This paper assessed the longitudinal association of suicide attempts by moderate to severe pain and insomnia before and after the initiation of pain services among veterans.
Overall, there were 2227 (1.0%) suicide attempts before initiating pain services and 1655 (0.8%) after initiating pain services. Cox proportional hazard models accounting for key covariates revealed that patients in the HighPain-INS group were significantly more likely to attempt suicide in the year after the initiation of pain services relative to all subgroups (versus LowPain-NoINS: hazard ratio [HR] = 1.44, 95% confidence interval [CI] = 1.21–1.72; versus LowPain-INS: HR = 1.71, 95% CI = 1.23–2.38; versus HighPain-NoINS: HR = 1.17, 95% CI = 1.01–1.34) even after accounting for prior attempts. Adjusted logistic regression analyses found that patients with moderate/severe pain and insomnia had higher odds of attempting suicide in the year before initiating pain services compared to all subgroups (versus LowPain-NoINS: HR = 1.75, 95% CI = 1.50–2.05; versus LowPain-INS: HR = 1.41, 95% CI = 1.09–1.82; versus HighPain-NoINS: HR = 1.21, 95% CI = 1.07–1.37). These results suggest that those with both moderate/severe pain and insomnia are more likely to have a history of suicide attempts and are at greater risk of a suicide attempt relative to those with insomnia with low/mild pain and those with moderate/severe pain with no insomnia. Suicide prevention efforts for chronic pain and insomnia could address pain and insomnia within the same intervention or in parallel.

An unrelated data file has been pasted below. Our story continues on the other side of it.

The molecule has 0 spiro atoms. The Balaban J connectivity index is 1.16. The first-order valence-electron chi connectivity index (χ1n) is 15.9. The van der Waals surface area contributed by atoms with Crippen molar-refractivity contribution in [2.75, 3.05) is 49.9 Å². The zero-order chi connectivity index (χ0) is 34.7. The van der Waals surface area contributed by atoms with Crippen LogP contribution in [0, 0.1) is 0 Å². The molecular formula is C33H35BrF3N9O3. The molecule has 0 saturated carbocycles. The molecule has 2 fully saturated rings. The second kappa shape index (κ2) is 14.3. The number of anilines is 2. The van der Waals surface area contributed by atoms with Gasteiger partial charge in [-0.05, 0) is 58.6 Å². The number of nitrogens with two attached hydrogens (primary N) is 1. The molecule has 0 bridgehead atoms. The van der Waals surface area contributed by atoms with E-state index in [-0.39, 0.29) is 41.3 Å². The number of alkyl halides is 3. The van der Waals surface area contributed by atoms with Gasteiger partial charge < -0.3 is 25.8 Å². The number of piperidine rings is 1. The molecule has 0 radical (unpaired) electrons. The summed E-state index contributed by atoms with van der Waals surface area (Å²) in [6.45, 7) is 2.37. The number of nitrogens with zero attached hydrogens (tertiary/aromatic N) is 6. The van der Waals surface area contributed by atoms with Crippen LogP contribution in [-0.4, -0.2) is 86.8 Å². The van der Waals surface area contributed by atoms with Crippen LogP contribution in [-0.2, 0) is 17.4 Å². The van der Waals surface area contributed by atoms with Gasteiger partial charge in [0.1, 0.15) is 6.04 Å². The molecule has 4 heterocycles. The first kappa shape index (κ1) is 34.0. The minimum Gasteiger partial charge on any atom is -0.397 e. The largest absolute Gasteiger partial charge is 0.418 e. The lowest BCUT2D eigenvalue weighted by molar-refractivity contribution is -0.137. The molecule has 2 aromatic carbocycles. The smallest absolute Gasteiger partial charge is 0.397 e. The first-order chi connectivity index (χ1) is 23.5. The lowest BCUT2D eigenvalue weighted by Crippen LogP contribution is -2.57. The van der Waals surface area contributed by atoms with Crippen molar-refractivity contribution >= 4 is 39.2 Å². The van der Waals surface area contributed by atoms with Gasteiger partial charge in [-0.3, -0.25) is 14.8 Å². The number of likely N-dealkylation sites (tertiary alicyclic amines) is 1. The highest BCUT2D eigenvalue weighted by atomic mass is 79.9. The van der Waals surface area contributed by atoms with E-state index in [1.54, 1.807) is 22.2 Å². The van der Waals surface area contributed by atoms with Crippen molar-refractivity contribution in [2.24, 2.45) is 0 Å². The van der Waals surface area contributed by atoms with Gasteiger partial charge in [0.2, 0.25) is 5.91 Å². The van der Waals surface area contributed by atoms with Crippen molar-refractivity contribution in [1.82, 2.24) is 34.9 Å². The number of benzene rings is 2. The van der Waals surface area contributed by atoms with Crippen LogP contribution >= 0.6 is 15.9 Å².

Ashrafioun, Lisham PhD; Bishop, Todd M. PhD; Pigeon, Wilfred R. PhD The Relationship Between Pain Severity, Insomnia, and Suicide Attempts Among a National Veteran Sample Initiating Pain Care, Psychosomatic Medicine: September 2021 - Volume 83 - Issue 7 - p 733-738 doi: 10.1097/PSY.0000000000000975